Marc Lefkowitz | 08/07/09 @ 8:36am
It took two years to make their case to the school and to raise a chunk of good faith money, but LeeAnn Westfall and Erin Huber-two self-proclaimed "broke college students with a passion (for the environment)"-will graduate from Cleveland State University Environmental Science undergraduate program and Urban Studies graduate program respectively with a richer understanding of the challenge but also the satisfaction of planting a green roof on the Cleveland State University Recreation Center.
As is the case on many green buildings, the roof was designed for plantings instead of asphalt, but the school hadn't raised the money, so it was put on hold. When Westfall and Huber's professor, Dr. Julie Wolin, explained the situation back in 2007, the pair, who had just met, decided to make raising the funds and organizing the Student Environmental Movement their task. They raised $20,000 through campus events and bake sales, and 'were loud about wanting to do this.' They would like to see the future leaders of the student environmental group and future class gifts made to pay the school back for their share.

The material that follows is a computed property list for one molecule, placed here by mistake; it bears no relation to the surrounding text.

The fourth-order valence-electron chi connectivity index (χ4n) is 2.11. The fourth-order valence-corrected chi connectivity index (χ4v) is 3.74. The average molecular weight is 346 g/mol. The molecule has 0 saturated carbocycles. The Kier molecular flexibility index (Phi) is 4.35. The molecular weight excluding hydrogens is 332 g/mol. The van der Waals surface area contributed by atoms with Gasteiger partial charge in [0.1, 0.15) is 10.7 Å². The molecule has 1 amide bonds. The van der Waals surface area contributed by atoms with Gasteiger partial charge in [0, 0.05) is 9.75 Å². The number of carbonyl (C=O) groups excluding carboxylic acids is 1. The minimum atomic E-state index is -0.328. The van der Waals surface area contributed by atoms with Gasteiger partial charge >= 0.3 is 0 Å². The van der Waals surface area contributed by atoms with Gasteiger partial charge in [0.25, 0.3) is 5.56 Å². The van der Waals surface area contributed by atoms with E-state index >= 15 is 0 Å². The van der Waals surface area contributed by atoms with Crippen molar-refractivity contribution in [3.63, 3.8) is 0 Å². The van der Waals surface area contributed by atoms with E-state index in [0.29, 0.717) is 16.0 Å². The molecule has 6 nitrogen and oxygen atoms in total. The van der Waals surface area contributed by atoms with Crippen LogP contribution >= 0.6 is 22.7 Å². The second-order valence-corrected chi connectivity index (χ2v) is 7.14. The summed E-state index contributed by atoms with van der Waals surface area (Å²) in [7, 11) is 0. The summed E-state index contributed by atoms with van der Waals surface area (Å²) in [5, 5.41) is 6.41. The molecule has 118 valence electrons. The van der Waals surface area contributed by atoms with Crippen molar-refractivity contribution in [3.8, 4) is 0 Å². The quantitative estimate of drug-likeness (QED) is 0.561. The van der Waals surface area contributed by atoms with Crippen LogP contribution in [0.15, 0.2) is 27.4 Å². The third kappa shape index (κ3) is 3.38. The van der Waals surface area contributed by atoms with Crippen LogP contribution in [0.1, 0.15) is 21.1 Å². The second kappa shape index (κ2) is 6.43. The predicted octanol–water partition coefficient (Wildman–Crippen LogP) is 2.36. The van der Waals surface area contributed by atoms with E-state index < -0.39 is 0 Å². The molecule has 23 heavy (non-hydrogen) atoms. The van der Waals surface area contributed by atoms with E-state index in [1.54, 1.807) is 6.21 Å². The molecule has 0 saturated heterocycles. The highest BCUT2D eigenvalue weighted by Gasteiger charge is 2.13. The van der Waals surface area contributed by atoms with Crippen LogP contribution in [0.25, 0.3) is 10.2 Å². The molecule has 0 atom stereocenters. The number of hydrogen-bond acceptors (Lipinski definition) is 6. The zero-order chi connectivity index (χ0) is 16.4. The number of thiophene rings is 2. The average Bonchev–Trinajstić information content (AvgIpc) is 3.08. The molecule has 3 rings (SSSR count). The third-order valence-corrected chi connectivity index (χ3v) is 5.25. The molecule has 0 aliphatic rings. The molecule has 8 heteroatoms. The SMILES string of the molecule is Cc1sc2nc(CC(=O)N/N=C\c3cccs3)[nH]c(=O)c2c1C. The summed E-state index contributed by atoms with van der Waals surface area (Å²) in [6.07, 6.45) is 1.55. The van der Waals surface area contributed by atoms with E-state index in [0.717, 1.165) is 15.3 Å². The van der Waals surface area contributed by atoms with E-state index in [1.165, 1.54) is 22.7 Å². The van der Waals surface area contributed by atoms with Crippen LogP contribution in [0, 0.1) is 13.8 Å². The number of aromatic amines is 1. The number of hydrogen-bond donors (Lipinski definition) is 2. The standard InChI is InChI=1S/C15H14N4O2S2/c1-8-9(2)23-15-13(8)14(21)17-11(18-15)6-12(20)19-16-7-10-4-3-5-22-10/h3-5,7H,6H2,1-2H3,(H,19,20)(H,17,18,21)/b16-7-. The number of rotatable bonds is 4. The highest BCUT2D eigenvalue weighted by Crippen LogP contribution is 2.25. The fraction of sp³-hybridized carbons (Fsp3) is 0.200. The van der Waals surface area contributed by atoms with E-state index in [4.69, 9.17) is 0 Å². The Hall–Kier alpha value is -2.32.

Wolin helped guide them to the school's top brass and to raise another $62,000 in foundation support. The pair's enthusiasm convinced the school to kick in the remaining $168,000, Wolin said as she, Huber, Westfall and a core of volunteers spent this week in a blazing hot sun installing 1,600 'modules' packed with soil and hardy succulents like Ruby Heart and Dragon's Blood. Each module weighs sixty pounds and gets placed into a system designed by Michigan company Live Roof, which produces a bed system lined with a layered fabric on the 7,000 square foot roof. About half of the roof is a carpet of red and green plants grown at Corso's Perennials in Sandusky? they can go 7-10 days between waterings; the other half is a permeable paver surface donated by Unilock that can be used for parties or as a respite from the hustle and bustle of urban campus life.
The Environmental Science department will study the plots in the years to come, Wolin said, checking if it lowers surface temperatures and looking at the ecosystem it creates.
"We're showing that if two broke college students can do this, a company should be able to," said Westfall, an undergrad who also helped form the Campus Sustainability Coalition with students, faculty and facilities staff working on an initiative to green more campus buildings.
"We'd like the entire campus to be LEED-certified," says Westfall.
Wolin says the pair have been empowered by seeing the project from idea to this sweaty but satisfying planting day. Huber earned an "A" grade and class credit for her 'Capstone' assignment for the green roof project.